How and Why Businesses Are Adopting Augmented Reality and Virtual Reality

At the 2018 Consumer Electronics show, robots, voice assistants, connected cars, and even connected cities created buzz. Augmented reality and virtual reality – not so much, with the exception of augmented reality applications in the automotive industry.

But proponents of augmented reality (AR) and virtual reality (VR) should take heart: the real action with AR and VR isn’t happening with consumer products, anyway. The compelling stories about AR and VR are happening on the enterprise side.

Throughout 2017, companies such as Audi, Ford, IKEA, Sephora, and Walmart shared examples of how they’re using AR and VR to run their businesses more effectively. For example:

  • Augmented reality simplifies the purchase decision for IKEA customers: IKEA released Place, an app that makes it possible for shoppers to see how IKEA furniture might look in their living spaces.

With augmented reality, users overlay simpler forms of content on to their physical spaces, usually by using their mobile phones. Niantic’s Pokémon GO and forthcoming Harry Potter games are examples. With Place, users overlay 3D models of furniture into their physical spaces to test for fit, which takes reduces the risk of buying a sofa or bookshelf before carting it home. Continue reading

Jimmy Page Shares Three Lessons for Content Marketers

Jimmy-Page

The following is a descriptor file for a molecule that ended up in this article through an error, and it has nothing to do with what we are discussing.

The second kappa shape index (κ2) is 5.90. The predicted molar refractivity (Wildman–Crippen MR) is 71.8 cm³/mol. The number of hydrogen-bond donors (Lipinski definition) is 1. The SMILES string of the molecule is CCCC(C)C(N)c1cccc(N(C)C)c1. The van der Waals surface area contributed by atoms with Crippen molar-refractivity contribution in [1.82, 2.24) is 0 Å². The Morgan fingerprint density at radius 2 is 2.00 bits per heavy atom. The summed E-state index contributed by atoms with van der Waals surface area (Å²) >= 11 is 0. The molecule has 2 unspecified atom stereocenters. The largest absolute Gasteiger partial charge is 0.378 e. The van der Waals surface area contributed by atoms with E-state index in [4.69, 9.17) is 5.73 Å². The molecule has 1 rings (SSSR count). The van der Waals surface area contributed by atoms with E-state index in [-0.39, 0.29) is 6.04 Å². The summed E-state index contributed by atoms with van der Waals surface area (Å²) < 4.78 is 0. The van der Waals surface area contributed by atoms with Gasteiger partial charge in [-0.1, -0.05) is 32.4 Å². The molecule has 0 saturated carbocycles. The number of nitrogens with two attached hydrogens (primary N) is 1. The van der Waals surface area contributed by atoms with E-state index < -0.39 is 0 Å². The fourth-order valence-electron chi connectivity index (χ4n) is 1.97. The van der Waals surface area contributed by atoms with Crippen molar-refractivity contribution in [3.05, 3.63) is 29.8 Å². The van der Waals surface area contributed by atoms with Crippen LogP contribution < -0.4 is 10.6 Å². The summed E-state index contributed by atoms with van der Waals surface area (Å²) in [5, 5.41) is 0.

Jimmy Page: legendary guitarist, producer, all-around rock god . . . and a marketing teacher. Yes, the guitar magus knows marketing in addition to music. He not only founded Led Zeppelin but also influenced the band’s image, down to crucial details such as the choice of album artwork (most famously for Led Zeppelin’s untitled fourth album) and Led Zeppelin’s visual presentation in concert. Of course Led Zeppelin became one of the most successful rock groups ever. So when Page conducted an exclusive interview with the Berklee College of Music to discuss his career, as a marketer I watched the video interview closely. I listened to his ideas through the lens of content marketing given the nature of much of my own professional work. Even though marketing was not the focus of the conversation, Page is so image-savvy that he shared some useful marketing advice even when he wasn’t trying — especially about the importance of over delivering to your audience, being eclectic, and always learning.

1. Over deliver to your audience

In the interview, Page recounts the time when, early in its career, Led Zeppelin began building a loyal fan following by playing explosive concerts that could stretch for as long as three hours — even though the band had only one album’s worth of material under its belt.

Recalling the first time the band ever played a three-hour show, he says, “In the very early days we had only one album out, and the audience just wouldn’t let us go — they wanted more, and more, and more. In the end, we exhausted anything that any of us knew individually or collectively.”

In due course, Led Zeppelin would become renowned for performing mind-blowing shows, combining the power of the band’s music with a flair for the theatrical (as evidenced with Page’s choice of exotic stage garb). The band’s dedication paid off: by 1973, Led Zeppelin was playing to more than 56,000 people at Tampa Stadium, breaking an attendance record set by the Beatles at Shea Stadium.

Do you over deliver to your audience with your content marketing? Chipotle Mexican Grill certainly does. Content Marketing expert Joe Pulizzi says that Chipotle takes a “24/7” approach to branded content. For instance, in 2013, Chipotle created a digital video and game, The Scarecrow, to spark a consumer conversation about industrial farming. Chipotle pulled out all the Continue reading